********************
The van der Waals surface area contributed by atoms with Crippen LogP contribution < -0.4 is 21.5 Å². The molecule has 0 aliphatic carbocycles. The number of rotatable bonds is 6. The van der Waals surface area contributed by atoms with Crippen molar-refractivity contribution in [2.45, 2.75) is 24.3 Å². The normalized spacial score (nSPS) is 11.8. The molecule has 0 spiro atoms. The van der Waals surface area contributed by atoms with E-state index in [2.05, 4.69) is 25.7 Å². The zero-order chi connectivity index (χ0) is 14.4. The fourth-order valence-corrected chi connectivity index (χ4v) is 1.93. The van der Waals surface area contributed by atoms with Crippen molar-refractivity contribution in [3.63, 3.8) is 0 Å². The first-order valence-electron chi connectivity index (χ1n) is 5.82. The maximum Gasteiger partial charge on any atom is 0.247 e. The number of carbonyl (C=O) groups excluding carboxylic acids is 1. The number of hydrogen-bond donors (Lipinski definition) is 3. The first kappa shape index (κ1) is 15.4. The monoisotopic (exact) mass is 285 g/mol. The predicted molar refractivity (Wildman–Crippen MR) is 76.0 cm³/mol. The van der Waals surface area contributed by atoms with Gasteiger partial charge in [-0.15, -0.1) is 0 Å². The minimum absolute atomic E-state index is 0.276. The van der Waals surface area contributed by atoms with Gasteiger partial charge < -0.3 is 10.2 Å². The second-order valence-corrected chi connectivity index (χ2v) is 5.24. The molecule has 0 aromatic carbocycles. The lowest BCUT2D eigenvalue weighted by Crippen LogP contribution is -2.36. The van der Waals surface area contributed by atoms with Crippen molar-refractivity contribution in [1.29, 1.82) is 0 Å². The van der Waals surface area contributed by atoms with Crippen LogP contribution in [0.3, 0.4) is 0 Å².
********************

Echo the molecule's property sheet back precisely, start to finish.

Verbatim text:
The van der Waals surface area contributed by atoms with Crippen LogP contribution < -0.4 is 21.5 Å². The molecule has 0 aliphatic carbocycles. The number of rotatable bonds is 6. The van der Waals surface area contributed by atoms with Crippen molar-refractivity contribution in [2.45, 2.75) is 24.3 Å². The normalized spacial score (nSPS) is 11.8. The molecule has 0 spiro atoms. The van der Waals surface area contributed by atoms with E-state index in [2.05, 4.69) is 25.7 Å². The zero-order chi connectivity index (χ0) is 14.4. The fourth-order valence-corrected chi connectivity index (χ4v) is 1.93. The van der Waals surface area contributed by atoms with Crippen molar-refractivity contribution in [3.63, 3.8) is 0 Å². The first-order valence-electron chi connectivity index (χ1n) is 5.82. The maximum Gasteiger partial charge on any atom is 0.247 e. The number of carbonyl (C=O) groups excluding carboxylic acids is 1. The number of hydrogen-bond donors (Lipinski definition) is 3. The first kappa shape index (κ1) is 15.4. The monoisotopic (exact) mass is 285 g/mol. The predicted molar refractivity (Wildman–Crippen MR) is 76.0 cm³/mol. The van der Waals surface area contributed by atoms with Gasteiger partial charge in [-0.15, -0.1) is 0 Å². The minimum absolute atomic E-state index is 0.276. The van der Waals surface area contributed by atoms with Gasteiger partial charge < -0.3 is 10.2 Å². The second-order valence-corrected chi connectivity index (χ2v) is 5.24. The molecule has 0 aromatic carbocycles. The lowest BCUT2D eigenvalue weighted by Crippen LogP contribution is -2.36. The van der Waals surface area contributed by atoms with Crippen molar-refractivity contribution in [1.29, 1.82) is 0 Å². The van der Waals surface area contributed by atoms with Crippen LogP contribution in [0.3, 0.4) is 0 Å².